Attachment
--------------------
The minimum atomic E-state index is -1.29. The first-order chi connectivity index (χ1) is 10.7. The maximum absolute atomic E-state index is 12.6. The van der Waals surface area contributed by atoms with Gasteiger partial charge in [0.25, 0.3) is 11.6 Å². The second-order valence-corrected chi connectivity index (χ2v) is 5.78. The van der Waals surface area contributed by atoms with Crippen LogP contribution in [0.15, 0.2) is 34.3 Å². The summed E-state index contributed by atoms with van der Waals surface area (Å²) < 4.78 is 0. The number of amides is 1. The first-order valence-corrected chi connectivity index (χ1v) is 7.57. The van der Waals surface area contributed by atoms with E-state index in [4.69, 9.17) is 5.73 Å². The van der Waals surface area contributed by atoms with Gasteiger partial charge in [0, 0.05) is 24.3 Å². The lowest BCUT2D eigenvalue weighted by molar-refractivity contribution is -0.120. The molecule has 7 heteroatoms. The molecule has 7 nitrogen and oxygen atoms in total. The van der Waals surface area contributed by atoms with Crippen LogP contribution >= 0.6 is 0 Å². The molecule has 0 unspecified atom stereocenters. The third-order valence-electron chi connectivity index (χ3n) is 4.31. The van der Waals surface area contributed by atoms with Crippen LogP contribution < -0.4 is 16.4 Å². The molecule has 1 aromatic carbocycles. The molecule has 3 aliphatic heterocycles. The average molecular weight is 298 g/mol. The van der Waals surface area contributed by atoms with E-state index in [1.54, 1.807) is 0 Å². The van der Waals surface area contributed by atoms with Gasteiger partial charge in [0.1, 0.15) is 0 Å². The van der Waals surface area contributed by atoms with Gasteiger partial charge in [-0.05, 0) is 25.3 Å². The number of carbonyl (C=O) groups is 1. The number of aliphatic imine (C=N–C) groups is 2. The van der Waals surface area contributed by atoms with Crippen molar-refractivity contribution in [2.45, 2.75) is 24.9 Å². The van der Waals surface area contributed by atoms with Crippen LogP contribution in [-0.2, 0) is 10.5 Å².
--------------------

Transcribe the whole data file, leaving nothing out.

The minimum atomic E-state index is -1.29. The first-order chi connectivity index (χ1) is 10.7. The maximum absolute atomic E-state index is 12.6. The van der Waals surface area contributed by atoms with Gasteiger partial charge in [0.25, 0.3) is 11.6 Å². The second-order valence-corrected chi connectivity index (χ2v) is 5.78. The van der Waals surface area contributed by atoms with Crippen LogP contribution in [0.15, 0.2) is 34.3 Å². The summed E-state index contributed by atoms with van der Waals surface area (Å²) < 4.78 is 0. The number of amides is 1. The first-order valence-corrected chi connectivity index (χ1v) is 7.57. The van der Waals surface area contributed by atoms with E-state index in [4.69, 9.17) is 5.73 Å². The van der Waals surface area contributed by atoms with Gasteiger partial charge in [0, 0.05) is 24.3 Å². The lowest BCUT2D eigenvalue weighted by molar-refractivity contribution is -0.120. The molecule has 7 heteroatoms. The molecule has 7 nitrogen and oxygen atoms in total. The van der Waals surface area contributed by atoms with Crippen LogP contribution >= 0.6 is 0 Å². The molecule has 0 unspecified atom stereocenters. The third-order valence-electron chi connectivity index (χ3n) is 4.31. The van der Waals surface area contributed by atoms with Crippen LogP contribution < -0.4 is 16.4 Å². The molecule has 1 aromatic carbocycles. The molecule has 3 aliphatic heterocycles. The average molecular weight is 298 g/mol. The van der Waals surface area contributed by atoms with E-state index in [1.54, 1.807) is 0 Å². The van der Waals surface area contributed by atoms with Gasteiger partial charge in [0.1, 0.15) is 0 Å². The van der Waals surface area contributed by atoms with Gasteiger partial charge in [-0.05, 0) is 25.3 Å². The number of carbonyl (C=O) groups is 1. The number of aliphatic imine (C=N–C) groups is 2. The van der Waals surface area contributed by atoms with Crippen molar-refractivity contribution in [2.45, 2.75) is 24.9 Å². The van der Waals surface area contributed by atoms with Crippen LogP contribution in [-0.2, 0) is 10.5 Å².